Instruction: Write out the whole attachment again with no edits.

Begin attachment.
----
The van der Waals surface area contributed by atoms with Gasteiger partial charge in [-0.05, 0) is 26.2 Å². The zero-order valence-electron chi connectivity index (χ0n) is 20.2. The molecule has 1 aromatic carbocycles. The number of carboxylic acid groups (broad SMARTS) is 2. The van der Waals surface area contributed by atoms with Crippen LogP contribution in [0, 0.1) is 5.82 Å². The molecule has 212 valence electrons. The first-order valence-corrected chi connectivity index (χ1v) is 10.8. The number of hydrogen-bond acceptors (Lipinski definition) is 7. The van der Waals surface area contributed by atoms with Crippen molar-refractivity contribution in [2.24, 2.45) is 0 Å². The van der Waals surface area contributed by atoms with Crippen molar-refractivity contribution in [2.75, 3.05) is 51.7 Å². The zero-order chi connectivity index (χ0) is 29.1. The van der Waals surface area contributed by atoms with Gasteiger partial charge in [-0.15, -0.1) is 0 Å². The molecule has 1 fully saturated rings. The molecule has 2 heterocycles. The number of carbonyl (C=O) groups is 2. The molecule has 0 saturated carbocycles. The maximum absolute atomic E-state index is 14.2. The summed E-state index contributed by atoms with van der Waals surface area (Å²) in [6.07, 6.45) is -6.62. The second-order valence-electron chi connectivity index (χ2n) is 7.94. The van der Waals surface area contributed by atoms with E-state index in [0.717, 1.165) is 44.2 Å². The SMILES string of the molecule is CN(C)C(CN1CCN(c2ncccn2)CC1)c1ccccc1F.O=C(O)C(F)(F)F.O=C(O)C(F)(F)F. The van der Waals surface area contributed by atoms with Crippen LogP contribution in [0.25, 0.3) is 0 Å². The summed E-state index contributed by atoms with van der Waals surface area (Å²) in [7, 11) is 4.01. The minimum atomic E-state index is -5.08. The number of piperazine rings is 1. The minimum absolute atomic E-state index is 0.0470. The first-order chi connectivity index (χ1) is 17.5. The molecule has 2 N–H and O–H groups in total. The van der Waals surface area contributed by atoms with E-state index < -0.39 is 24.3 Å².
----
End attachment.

The van der Waals surface area contributed by atoms with Gasteiger partial charge in [-0.05, 0) is 26.2 Å². The zero-order valence-electron chi connectivity index (χ0n) is 20.2. The molecule has 1 aromatic carbocycles. The number of carboxylic acid groups (broad SMARTS) is 2. The van der Waals surface area contributed by atoms with Crippen LogP contribution in [0, 0.1) is 5.82 Å². The molecule has 212 valence electrons. The first-order valence-corrected chi connectivity index (χ1v) is 10.8. The number of hydrogen-bond acceptors (Lipinski definition) is 7. The van der Waals surface area contributed by atoms with Crippen molar-refractivity contribution in [2.24, 2.45) is 0 Å². The van der Waals surface area contributed by atoms with Crippen molar-refractivity contribution in [2.75, 3.05) is 51.7 Å². The zero-order chi connectivity index (χ0) is 29.1. The van der Waals surface area contributed by atoms with Gasteiger partial charge in [-0.15, -0.1) is 0 Å². The molecule has 1 fully saturated rings. The molecule has 2 heterocycles. The number of carbonyl (C=O) groups is 2. The molecule has 0 saturated carbocycles. The maximum absolute atomic E-state index is 14.2. The summed E-state index contributed by atoms with van der Waals surface area (Å²) in [6.07, 6.45) is -6.62. The second-order valence-electron chi connectivity index (χ2n) is 7.94. The van der Waals surface area contributed by atoms with E-state index in [0.717, 1.165) is 44.2 Å². The SMILES string of the molecule is CN(C)C(CN1CCN(c2ncccn2)CC1)c1ccccc1F.O=C(O)C(F)(F)F.O=C(O)C(F)(F)F. The van der Waals surface area contributed by atoms with Crippen LogP contribution in [0.25, 0.3) is 0 Å². The summed E-state index contributed by atoms with van der Waals surface area (Å²) in [7, 11) is 4.01. The minimum atomic E-state index is -5.08. The number of piperazine rings is 1. The minimum absolute atomic E-state index is 0.0470. The first-order chi connectivity index (χ1) is 17.5. The molecule has 2 N–H and O–H groups in total. The van der Waals surface area contributed by atoms with E-state index < -0.39 is 24.3 Å².